Northern goshawk

Accipiter gentilis. By Julie Lue

This story is featured in Montana Outdoors July-August 2015 issue

My family and I were hiking a remote trail in the Bitterroot National Forest one summer day when a large hawk swooped past us and began to scold. Squawking relentlessly, it flew back and forth above our heads in a blur of feathers, clearly ready to take on four humans and a dog.

As we ducked and hurried up the switchbacks, the agitated bird landed on a fir tree and continued its rant. We were obviously unwelcome, having walked too close to the nest of a northern goshawk.

Scientific name
Accipiter is from the Latin word for “swift feather” or “hawk.” Gentilis, also Latin, may refer to the goshawk’s use in falconry by lesser nobles.

The northern goshawk is a big, heavy- bodied raptor with relatively short, broad wings, a pale underside, and a showy white ruffle of undertail feathers (called “coverts”) plainly visible when it flies overhead. An adult is blue-gray on top with a slate-gray cap, bold white eyebrows, and bright red eyes that seem to glow. Underneath, it is light gray to white with delicate dark-gray barring and a long, heavily banded tail.

Immature goshawks have brown backs, light undersides that are heavily streaked with brown, less noticeable eyebrow stripes, and yellow eyes.

The northern goshawk is one of North America’s largest hawks. “Gos” is an Old English word for “goose,” referring to the raptor’s ability to take down large waterfowl.

When humans or other intruders come too close to the nest, a parent will often sound a sharp, repetitive kak-kak-kak-kak-kak alarm. Females and juveniles also use a “wail-like” begging call to solicit food deliveries from the male during nesting.

Goshawks usually return to the same nesting area each year, but a pair may rotate among a handful of alternate nests. In Montana, goshawks begin nest building and egg laying from early April to late May. The female lays two to four eggs in a nest of sturdy twigs lined with greenery. While she incubates the eggs, the male hunts. After about a month, the eggs start to hatch, and five or six weeks later the well-feathered offspring fledge. By late summer, young goshawks are skillful fliers ready to strike out on their own.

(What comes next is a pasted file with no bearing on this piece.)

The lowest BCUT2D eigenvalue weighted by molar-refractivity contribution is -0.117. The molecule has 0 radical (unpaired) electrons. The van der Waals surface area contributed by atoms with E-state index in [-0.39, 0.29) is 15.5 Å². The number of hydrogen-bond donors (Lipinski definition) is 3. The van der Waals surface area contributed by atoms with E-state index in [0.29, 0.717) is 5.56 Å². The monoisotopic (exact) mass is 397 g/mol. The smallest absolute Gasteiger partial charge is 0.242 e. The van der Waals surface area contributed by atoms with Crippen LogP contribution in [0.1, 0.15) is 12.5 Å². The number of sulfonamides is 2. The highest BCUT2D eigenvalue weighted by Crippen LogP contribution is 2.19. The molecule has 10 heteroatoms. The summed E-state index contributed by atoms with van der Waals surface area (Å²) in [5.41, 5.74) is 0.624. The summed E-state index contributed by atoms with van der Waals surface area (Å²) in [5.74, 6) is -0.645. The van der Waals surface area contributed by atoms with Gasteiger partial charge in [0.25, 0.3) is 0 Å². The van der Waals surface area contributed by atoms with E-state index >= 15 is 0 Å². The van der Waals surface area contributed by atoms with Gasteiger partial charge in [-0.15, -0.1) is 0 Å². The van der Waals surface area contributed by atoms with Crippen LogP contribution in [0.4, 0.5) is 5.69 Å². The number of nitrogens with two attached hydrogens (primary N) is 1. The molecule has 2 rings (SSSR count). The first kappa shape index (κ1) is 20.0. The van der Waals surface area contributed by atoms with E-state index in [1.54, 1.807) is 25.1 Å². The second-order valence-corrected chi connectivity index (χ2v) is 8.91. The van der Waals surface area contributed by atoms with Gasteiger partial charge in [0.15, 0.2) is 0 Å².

Northern goshawks live in dense woods throughout much of northern North America, Europe, and Asia. In Montana, they are found across the state except in the far northeast. For nesting, they prefer mature forests with plenty of big trees, a closed canopy of limbs overhead, and a fairly open understory where they can exercise their hunting skills.

U.S. Forest Service biologist Dave Lockman has studied roughly 100 goshawk nests in the Bitterroot National Forest. He finds the raptors primarily in mature stands of Douglas fir mixed with other tree species, usually on the northern and eastern sides of mid-elevation slopes, and often in some kind of bowl or depression near a small stream or pond. But goshawks also nest among ponderosa pines and on south-facing slopes. Elsewhere they have been found nesting in small- to medium-sized lodgepole pines.

In winter, these year-round residents move to lower elevations of Montana, where they hunt in open country near streams.

Goshawks eat squirrels and snowshoe hares as well as birds such as jays, robins, woodpeckers, crows, and mountain grouse. To hunt, the goshawk perches quietly on a branch, waiting for a likely prospect to scurry, hop, or flitter through its field of view. Once the goshawk locates prey, it pursues fiercely by swerving through trees, smashing through brush, and even following on foot if necessary.

Aerial maneuvers
The goshawk impresses scientists (and terrifies prey) with its amazing ability to zip through dense forests. During its dizzying flight, the goshawk maneuvers its wings, tail, and legs to turn, dip, slow, accelerate, duck, and claw its way through small gaps among trunks and branches. The bird’s aerial skills have attracted the attention of a research team from Harvard University and MIT, where biologists and roboticists are studying its flight in the hopes of designing faster, more efficient drones.

Conservation status
Surveying for nesting goshawks is “like finding a needle in a haystack in our mountain forests,” says Jack Kirkley, goshawk research scientist and professor at the University of Montana–Western. As a result, it’s hard to tell exactly how the species is faring in Montana. Some scientists and conservationists believe goshawks are vulnerable because of their preference for mature forests, which can be lost to timber harvest or overly hot wildfires. Others believe that the bird is doing fine here. Bear bullet

Julie Lue is a writer in Florence.